Jonathan Crimmins, The Romantic Historicism to Come. New York: Bloomsbury, 2018. Pp. 180. £91.80. ISBN 9781501326974.

Thinking about the ways in which history embeds literature defines the conundrum of historicism. Among many scholars, Alan Liu's suggestive argument that history is universally a loss for which we mourn retrospectively is emblematic of the dilemma of historicism. As we pay tribute to the deceased through a retrospective look at a past life, so the historicist critic assesses, dialectically, the place of the past in the present. Such a dialectic of past and present leaves, however, the question of what is to come unanswered. Quoting Virgil's Georgics, an enigmatic key question that Jonathan Crimmins's book asks himself and his readers is: 'scilicet et tempus veniet' (10), how do we truly know of what is to come? This reference to Virgil's opus reflects Crimmins's general intention to solve the historicist conundrum by revising our idea of history. He contends that history should not be seen as 'that which is no longer', like a deceased love one, but as 'that which persists in the future' (3).

Recalling Derrida's idea of living on, Crimmins's redefinition of history as that which persists into the future frees history from the prison of 'the present-tense solipsism' (11). Thinking beyond this temporal solipsism illuminates a new understanding of history as participant 'in the new conditions' (11). The preclusion, for Crimmins, of such a reconceptualization of history stems from those theories of mediation, which have lastingly offered a vision of the past or reality as an 'unmediated', 'unaltered thing or experience (5). It follows, as Crimmins contends, that mediation is symptomatic of our misconception of history as a transcendentally lost time. Re-assessing these theories, Crimmins's redefinition of history demonstrates how the past is unequivocally 'the material conditions that persist in the future' (15).

Throughout the five chapters of the book, Crimmins explores varied façades of history's material conditions to persist in the future. Of Frankenstein, Crimmins stresses Mary Shelley's intention to depict her two Gothic heroes 'as fallen angels of conflicting values' (31), namely the Gothicized sentimental and the Gothicized Romantic. For Crimmins, Shelley's duality of the sentimental and Romantic translates into her interest in exploring those tensions between matter and spirit, the psychological vector of bodily impulses and the ideological vector of individual experience - an 'unresolved duality' (47) that emblematizes the fall of Frankenstein and the Creature.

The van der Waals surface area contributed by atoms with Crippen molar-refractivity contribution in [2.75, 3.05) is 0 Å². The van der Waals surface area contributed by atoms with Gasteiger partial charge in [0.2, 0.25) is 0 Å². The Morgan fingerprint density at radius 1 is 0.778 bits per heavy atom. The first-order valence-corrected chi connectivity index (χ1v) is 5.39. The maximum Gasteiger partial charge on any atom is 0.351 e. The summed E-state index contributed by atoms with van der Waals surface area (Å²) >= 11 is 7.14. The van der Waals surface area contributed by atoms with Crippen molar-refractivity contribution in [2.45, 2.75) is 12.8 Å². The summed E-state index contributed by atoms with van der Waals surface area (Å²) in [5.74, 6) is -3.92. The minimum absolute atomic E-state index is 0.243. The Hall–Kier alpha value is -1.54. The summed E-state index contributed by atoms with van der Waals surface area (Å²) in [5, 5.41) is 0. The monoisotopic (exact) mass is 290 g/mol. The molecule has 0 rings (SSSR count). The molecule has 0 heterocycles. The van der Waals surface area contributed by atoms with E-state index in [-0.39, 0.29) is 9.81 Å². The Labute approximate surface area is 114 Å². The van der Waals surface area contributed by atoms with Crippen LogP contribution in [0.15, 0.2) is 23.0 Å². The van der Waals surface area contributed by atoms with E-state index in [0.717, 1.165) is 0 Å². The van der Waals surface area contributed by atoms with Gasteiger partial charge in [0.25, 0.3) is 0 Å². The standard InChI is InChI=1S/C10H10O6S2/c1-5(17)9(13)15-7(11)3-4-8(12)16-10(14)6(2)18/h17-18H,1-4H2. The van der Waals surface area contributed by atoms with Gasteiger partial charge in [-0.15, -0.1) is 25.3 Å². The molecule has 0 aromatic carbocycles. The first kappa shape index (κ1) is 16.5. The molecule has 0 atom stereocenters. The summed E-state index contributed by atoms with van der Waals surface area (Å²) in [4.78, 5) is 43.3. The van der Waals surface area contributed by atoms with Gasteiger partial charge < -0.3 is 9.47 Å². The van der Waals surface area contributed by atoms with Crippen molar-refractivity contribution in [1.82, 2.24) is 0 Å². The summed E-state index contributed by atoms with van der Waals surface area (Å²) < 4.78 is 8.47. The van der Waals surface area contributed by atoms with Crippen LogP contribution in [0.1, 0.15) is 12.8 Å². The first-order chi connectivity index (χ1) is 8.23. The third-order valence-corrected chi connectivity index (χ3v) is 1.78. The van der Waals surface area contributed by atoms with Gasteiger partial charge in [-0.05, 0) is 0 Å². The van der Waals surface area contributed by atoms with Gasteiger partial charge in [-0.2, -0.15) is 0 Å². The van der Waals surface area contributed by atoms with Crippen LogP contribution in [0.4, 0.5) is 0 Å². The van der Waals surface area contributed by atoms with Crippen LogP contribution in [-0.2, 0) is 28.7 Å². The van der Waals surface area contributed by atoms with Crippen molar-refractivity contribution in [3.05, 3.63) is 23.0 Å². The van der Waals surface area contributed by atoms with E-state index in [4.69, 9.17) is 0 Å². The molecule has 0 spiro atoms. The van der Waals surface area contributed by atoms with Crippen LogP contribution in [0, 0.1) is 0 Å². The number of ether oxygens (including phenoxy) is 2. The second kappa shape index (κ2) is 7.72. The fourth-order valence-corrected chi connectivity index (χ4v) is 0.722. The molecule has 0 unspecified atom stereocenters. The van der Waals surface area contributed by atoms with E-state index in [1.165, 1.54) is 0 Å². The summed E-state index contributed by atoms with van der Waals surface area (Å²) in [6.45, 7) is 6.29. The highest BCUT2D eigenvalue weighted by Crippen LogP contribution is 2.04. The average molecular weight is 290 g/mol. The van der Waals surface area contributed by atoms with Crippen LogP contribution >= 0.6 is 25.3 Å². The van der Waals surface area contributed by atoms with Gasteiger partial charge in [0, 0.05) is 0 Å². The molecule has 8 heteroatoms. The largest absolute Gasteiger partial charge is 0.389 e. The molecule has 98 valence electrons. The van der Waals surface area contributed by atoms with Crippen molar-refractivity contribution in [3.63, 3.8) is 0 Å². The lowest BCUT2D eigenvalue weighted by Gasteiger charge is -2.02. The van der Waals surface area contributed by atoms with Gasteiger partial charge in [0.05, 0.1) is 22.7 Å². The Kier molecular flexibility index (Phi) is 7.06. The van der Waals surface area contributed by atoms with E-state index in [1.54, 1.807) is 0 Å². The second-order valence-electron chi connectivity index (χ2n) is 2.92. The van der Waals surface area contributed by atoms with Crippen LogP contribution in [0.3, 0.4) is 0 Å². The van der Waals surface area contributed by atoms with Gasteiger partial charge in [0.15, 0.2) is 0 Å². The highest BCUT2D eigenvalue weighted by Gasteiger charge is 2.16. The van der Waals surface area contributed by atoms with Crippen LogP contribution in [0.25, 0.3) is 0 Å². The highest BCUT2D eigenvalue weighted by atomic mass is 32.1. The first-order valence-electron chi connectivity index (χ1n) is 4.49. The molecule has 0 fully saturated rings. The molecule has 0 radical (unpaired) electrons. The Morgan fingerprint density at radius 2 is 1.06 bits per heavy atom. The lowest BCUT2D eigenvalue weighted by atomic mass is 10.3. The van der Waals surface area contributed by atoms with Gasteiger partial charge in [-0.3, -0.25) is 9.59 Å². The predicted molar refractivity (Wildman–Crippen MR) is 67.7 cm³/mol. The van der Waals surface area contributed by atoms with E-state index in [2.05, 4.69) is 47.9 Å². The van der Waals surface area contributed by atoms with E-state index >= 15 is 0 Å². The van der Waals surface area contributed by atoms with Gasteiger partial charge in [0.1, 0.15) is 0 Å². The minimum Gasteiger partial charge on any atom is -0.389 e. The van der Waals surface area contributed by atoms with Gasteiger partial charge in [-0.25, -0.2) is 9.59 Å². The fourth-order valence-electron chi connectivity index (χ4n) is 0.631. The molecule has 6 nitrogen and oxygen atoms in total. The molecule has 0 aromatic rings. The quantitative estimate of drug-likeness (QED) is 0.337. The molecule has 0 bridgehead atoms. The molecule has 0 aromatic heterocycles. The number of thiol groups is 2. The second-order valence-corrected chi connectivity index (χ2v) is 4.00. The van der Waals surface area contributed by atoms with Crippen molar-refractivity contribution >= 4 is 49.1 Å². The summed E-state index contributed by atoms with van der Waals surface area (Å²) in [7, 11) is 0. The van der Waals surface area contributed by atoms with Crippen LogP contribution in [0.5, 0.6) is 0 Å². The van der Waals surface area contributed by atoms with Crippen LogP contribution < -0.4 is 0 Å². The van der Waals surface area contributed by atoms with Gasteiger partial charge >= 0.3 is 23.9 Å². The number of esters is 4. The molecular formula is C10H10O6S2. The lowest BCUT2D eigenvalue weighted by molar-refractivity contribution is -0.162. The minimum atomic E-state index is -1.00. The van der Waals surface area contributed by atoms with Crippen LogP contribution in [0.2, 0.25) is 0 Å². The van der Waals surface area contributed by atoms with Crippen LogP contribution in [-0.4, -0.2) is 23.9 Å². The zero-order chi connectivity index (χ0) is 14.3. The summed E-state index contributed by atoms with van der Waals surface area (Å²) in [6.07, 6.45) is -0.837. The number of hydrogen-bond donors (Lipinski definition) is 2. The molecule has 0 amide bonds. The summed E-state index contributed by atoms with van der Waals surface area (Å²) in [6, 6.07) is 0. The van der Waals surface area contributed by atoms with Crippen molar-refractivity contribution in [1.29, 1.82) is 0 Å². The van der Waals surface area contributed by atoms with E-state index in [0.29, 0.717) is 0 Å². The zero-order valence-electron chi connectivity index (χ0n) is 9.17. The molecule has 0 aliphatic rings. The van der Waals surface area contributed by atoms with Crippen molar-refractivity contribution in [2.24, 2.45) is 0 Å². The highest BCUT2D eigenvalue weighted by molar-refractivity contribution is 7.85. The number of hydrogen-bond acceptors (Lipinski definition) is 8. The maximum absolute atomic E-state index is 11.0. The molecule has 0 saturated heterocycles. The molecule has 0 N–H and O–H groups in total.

Reading Mary Wollstonecraft and Jean-Jacques Rousseau, Crimmins remarks that both philosophers use the metaphor of history-as-body to suggest historical development compares with the growth of human bodies. Thus, Crimmins contends that 'past, present, and future hold together like an individual's existence' (59): historical teleology now becomes a deterministic account of the laws of causation. Crimmins's subsequent reading of William Godwin's 'Essay of History and Romance' reprises Wollstonecraft's determinism. Crimmins's account of Godwin's essay demonstrates, in fact, that his choice of romance provides Godwin with an intellectual platform to consider how the past 'offers futures that break with the repressive conditions of the present' (68).

The third chapter offers a refined philosophical account of history's persistence into the future. Crimmins's configurations of the intellectual interactions among Immanuel Kant, G.W. Hegel and Friedrich Kittler illustrate the book's central thesis that history is not an irretrievably lost time. Extrapolating from these interactions, Crimmins concludes that the relation between history and freedom in terms of Subject and Substance introduces the idea of historical freedom, which opposes traditional notions of temporal fixity.

Illustrative examples of historical freedom are derived from his reading of Walter Scott's antiquarianism in the Waverley novels and P.B. Shelley's solution to love and revolution in Prometheus Unbound. Crimmins observes that Scott's antiquarianism is emblematic of an asynchronous entity or randomness of the interaction among semi-determinist systems (past, present and future), which challenges historical teleology and addresses the problem of futurity. In a final account of Prometheus Unbound, read through the lens of queer theory, Crimmins shows how Shelley's treatment of freedom and futurity, as well as entanglement of love (and intermingling of means and ends), opens up possibilities for political and social change. Crimmins's acute engagement with complex philosophical theories both provides insightful and original readings of familiar Romantic texts and offers an ingenious revisionist account of the role of historicism within Romantic studies.

Francesco Marchionni, Durham University


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